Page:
And yet, despite these serious allegations, Herbster, who was endorsed by former President Donald Trump in October, does not content itself with continuing its course; he runs as a victim. “They did it with Brett Kavanaugh. They definitely did it with Donald J. Trump, and now they’re trying to do it with Charles W. Herbster,” he told a local radio station, according to the Times, while claiming the allegations are merely an attack by his rivals, including, he says, Governor Ricketts.
Herbster has even posted a new ad saying the same thing: “Just like the establishment attacked President Trump, now they’re attacking me.”
This level of victim-blaming and gaslighting has become the routine response of Republicans accused of harassment, abuse and violence. The idea that we should”believe womenis something only Democratic voters say and believe.
The types of accusations against Greitens and Herbster have “become deeply partisan in terms of beliefs about what is acceptable and what is appropriate,” Kelly Dittmar, a professor at Rutgers University’s Center for American Women and Politics, told the Times. “And now it’s fallen into the discourse of ‘cancel culture’ in society at large.”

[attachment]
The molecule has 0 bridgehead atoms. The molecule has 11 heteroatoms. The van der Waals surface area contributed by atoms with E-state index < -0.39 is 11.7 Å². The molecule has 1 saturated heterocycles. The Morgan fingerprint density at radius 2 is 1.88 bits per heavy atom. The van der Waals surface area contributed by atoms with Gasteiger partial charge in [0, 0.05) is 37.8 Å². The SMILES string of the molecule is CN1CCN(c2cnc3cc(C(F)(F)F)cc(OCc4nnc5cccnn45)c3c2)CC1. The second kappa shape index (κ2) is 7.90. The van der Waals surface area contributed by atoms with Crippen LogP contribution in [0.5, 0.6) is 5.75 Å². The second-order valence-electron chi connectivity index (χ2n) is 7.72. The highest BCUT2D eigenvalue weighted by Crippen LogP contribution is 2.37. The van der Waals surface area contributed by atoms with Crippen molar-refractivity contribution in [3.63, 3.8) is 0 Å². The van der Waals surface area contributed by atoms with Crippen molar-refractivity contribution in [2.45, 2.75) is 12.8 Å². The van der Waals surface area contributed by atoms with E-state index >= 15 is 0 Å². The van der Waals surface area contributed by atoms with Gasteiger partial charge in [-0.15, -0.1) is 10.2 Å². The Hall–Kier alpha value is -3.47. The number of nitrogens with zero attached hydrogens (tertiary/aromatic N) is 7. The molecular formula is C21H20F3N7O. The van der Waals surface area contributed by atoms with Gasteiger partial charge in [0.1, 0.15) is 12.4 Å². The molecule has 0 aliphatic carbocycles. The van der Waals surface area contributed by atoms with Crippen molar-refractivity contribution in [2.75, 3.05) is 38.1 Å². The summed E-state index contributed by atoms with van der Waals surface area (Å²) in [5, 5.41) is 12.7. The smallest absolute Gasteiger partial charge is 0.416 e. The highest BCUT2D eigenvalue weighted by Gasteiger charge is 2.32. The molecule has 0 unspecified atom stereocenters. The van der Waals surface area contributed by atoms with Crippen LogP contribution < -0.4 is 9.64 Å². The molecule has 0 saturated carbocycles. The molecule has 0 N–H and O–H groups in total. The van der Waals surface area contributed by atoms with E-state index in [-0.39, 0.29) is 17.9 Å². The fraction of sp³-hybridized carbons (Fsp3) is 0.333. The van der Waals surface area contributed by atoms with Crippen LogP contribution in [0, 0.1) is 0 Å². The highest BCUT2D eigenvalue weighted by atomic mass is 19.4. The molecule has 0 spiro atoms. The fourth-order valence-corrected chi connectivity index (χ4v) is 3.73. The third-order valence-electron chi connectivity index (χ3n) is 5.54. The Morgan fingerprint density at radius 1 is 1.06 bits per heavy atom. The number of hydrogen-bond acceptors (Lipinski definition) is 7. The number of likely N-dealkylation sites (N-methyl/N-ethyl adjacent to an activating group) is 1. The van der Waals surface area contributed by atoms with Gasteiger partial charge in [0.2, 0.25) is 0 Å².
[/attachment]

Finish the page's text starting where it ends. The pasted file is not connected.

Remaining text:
More troubling, there was no corresponding reaction from GOP voters, not even from Republican women, Erin C. Cassese, a professor of political science at the University of Delaware, told The Times. :
The #MeToo movement and the current debate over transgender rights and education only widens the gap between Republican women and women who identify as Democrats and independents, Professor Cassese said. For female candidates, calls for gender solidarity or attacks on misogyny don’t seem to work in Republican primaries.
“It is very difficult to make these appeals, even for candidates who appeal to women,” she said. “We have no idea what messages might work.”
It’s a horrifying situation, one that was largely inspired by Trump’s “no apology, no resignation” strategy in response to numerous the women who accused him assault or harassment.
You can see in Max Miller, Trump’s White House aide running for Congress in Ohio, an example of the former president’s lesson being taken to heart. Former White House press secretary Stephanie Grisham wrote in his 2021 book, “I’m going to answer your questions now: what I saw in the Trump White House,” that his relationship with Miller has turned abusive. Not only does Miller deny punching Grisham during their 2020 breakup; he sued her for defamation. Miller was received with open arms by Trump at Mar-a-Lago in February.